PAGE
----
Want to avoid the middle seat? You’ll pay
With flights running full this summer, it can be hard for families to find seats together — or for travelers to avoid the middle seat — without paying an extra fee for seats.
The Dallas Morning News
Northwest travel guides
Before you book that summer flight, you should take a look at seat availability. We are finding that summer seating is very tight, and on some flights, you may have to pay to sit together if you are traveling with the family.
Finding seats together for July will be especially challenging because family travel is in high demand.
I recently booked a ticket from Dallas to Los Angeles 30 days in advance, and the fare was $288 round trip. When I looked at the seat map, the only seats available were middle seats unless I wanted to pay an additional fee of $28-$30 each way for a “main cabin extra” seat.
If you’re traveling with a family of four and you don’t have elite frequent-flier status, there is no way you’d sit together on this flight without paying $100 more each way.
If you are an elite frequent flier, make sure you are the first passenger listed on the reservation. This will give you a good chance of getting better seats for everybody on the same itinerary.
You can try to find seats together within 24 hours of departure, when the airlines typically open up more seats that were held back for elite frequent fliers. Your final resort is asking at the ticket counter in case seats open up because of no-shows.
When you are shopping for airline tickets, remember that Tuesday and Wednesday flights offer the best chance for the best deals, and Saturday can be good, too. These are less popular days to fly and may help you avoid seat fees.
Southwest doesn’t have seat assignments, but you can pay extra to get in one of the early boarding groups.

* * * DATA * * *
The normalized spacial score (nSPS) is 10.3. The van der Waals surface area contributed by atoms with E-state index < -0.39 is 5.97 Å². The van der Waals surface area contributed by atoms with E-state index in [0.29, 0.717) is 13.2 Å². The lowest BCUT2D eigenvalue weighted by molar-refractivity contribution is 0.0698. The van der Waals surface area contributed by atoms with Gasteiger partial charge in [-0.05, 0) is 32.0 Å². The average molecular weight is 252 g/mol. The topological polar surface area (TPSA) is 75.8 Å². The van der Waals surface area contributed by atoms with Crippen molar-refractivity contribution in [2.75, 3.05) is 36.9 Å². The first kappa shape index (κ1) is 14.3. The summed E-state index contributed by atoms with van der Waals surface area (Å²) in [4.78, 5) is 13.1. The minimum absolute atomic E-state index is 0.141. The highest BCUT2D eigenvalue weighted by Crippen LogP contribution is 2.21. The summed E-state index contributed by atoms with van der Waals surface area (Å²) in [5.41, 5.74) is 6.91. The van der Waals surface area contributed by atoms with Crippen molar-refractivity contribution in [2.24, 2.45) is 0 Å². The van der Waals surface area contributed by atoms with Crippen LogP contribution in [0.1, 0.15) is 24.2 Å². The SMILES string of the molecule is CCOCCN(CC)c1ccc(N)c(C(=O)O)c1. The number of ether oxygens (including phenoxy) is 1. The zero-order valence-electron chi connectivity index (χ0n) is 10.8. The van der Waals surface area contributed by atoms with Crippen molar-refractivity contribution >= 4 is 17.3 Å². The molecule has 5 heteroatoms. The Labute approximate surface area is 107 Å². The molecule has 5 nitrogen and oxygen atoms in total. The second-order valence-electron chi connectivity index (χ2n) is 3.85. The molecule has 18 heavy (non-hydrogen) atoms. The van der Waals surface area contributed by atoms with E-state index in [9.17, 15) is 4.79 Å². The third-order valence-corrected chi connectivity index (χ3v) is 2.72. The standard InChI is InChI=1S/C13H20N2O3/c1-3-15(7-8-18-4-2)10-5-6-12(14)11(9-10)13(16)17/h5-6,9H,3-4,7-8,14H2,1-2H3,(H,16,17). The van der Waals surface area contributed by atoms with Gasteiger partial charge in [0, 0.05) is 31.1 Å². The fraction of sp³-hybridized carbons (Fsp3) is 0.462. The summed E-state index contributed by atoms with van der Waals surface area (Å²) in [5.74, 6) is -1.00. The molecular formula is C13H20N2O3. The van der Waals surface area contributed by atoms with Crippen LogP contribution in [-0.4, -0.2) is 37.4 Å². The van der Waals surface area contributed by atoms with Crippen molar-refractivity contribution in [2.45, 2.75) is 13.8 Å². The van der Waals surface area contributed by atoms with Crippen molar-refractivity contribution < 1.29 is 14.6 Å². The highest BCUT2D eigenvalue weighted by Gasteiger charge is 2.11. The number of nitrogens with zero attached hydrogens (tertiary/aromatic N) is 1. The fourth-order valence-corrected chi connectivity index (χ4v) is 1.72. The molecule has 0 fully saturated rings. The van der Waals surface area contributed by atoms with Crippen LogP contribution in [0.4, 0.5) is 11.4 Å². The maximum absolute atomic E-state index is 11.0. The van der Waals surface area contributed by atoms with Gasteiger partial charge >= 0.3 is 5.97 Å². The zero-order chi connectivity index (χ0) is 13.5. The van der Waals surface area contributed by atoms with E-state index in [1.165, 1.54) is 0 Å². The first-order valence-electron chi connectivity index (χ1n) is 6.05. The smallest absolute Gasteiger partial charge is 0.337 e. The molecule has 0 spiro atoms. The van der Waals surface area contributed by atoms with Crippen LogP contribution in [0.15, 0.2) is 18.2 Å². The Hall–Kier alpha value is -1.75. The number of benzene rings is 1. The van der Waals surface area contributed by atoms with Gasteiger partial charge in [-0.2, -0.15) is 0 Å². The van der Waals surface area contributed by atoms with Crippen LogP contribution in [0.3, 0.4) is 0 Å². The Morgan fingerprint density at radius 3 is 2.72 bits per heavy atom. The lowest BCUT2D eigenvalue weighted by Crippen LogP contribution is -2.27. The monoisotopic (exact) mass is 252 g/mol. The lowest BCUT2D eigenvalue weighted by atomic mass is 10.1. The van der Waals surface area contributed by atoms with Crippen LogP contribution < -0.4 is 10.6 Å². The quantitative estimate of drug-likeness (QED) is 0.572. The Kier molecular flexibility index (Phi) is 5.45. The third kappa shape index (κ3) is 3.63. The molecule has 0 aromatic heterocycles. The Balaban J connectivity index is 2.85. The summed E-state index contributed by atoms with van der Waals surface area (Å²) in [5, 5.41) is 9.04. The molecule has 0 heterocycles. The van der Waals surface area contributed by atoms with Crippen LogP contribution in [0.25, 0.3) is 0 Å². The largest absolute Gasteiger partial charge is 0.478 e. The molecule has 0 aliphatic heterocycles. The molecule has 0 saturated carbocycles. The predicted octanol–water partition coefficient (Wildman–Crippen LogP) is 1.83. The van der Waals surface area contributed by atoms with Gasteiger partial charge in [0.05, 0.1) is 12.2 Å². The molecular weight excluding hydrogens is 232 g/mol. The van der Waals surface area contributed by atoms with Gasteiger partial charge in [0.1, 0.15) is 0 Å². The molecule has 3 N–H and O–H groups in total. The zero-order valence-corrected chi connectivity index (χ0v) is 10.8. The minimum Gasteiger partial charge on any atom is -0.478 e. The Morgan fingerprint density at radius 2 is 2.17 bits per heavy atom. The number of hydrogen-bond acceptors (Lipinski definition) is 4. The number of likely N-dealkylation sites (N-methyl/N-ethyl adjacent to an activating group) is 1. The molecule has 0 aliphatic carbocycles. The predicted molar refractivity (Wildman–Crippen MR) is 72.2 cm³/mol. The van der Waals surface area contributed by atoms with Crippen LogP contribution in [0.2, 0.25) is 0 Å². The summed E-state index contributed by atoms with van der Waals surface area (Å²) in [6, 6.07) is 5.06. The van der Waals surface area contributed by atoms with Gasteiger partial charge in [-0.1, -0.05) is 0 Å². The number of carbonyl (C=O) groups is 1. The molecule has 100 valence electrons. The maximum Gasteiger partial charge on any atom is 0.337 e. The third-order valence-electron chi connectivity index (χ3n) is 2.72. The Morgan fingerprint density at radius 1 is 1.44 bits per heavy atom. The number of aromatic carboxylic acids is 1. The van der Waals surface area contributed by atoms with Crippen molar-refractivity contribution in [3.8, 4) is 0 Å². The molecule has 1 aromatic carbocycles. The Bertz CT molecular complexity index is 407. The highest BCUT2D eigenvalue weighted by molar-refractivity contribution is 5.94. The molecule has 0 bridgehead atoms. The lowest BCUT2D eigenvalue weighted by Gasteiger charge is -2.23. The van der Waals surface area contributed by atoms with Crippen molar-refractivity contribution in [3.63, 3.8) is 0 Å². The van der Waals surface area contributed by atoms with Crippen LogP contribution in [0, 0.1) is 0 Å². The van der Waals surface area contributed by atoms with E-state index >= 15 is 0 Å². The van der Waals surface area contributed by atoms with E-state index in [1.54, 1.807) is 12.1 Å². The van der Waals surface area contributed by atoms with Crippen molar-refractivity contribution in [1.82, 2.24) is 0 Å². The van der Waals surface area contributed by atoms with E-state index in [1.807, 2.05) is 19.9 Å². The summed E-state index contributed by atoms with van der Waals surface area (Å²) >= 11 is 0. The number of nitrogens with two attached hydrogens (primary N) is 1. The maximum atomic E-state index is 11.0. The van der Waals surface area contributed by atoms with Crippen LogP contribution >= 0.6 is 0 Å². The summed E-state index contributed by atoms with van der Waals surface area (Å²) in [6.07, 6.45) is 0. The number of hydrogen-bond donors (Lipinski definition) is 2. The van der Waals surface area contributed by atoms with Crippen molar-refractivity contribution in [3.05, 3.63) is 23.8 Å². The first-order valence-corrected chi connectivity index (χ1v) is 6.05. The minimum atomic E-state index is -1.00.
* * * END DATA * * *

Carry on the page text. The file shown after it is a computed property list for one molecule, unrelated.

If you pay $12.50 per person in advance, you will have a good chance of getting in the “A” boarding group, and you should be able to find seats so the family can sit together.
Spirit is notorious for its fees, but Spirit’s seat assignment fee starts at $10, which is cheaper than American’s.
The best thing Spirit has to offer is its Big Front Seats, which cost $25-$50 more on average on many flights from Dallas. These seats are similar to first class in size and legroom, but without any service perks.
Seat fees vary by the length of the flight. Dallas-to-Los Angeles flights we looked at had seat fees of $28-$30, but when we looked at flights from New York to Los Angeles, the flights had fees of $78-$90 for main cabin extra seats, and half of those were middle seats.
Main cabin extra seats do offer up to 6 extra inches of legroom, so you get some space for those fees.
American also offers “preferred” seats for a fee, and these seats are closer to the front or are window or aisle seats, but they don’t offer extra legroom.
If you don’t care where you sit, you don’t have to worry. But with the summer load factors running so high, you may have to pay up if you want to sit with your family.
If you wait to travel until fall, you should find lower fares and a better chance of finding advanced seats together without paying a fee.
Tom Parsons is CEO of www.bestfares.com. Email him at firstname.lastname@example.org.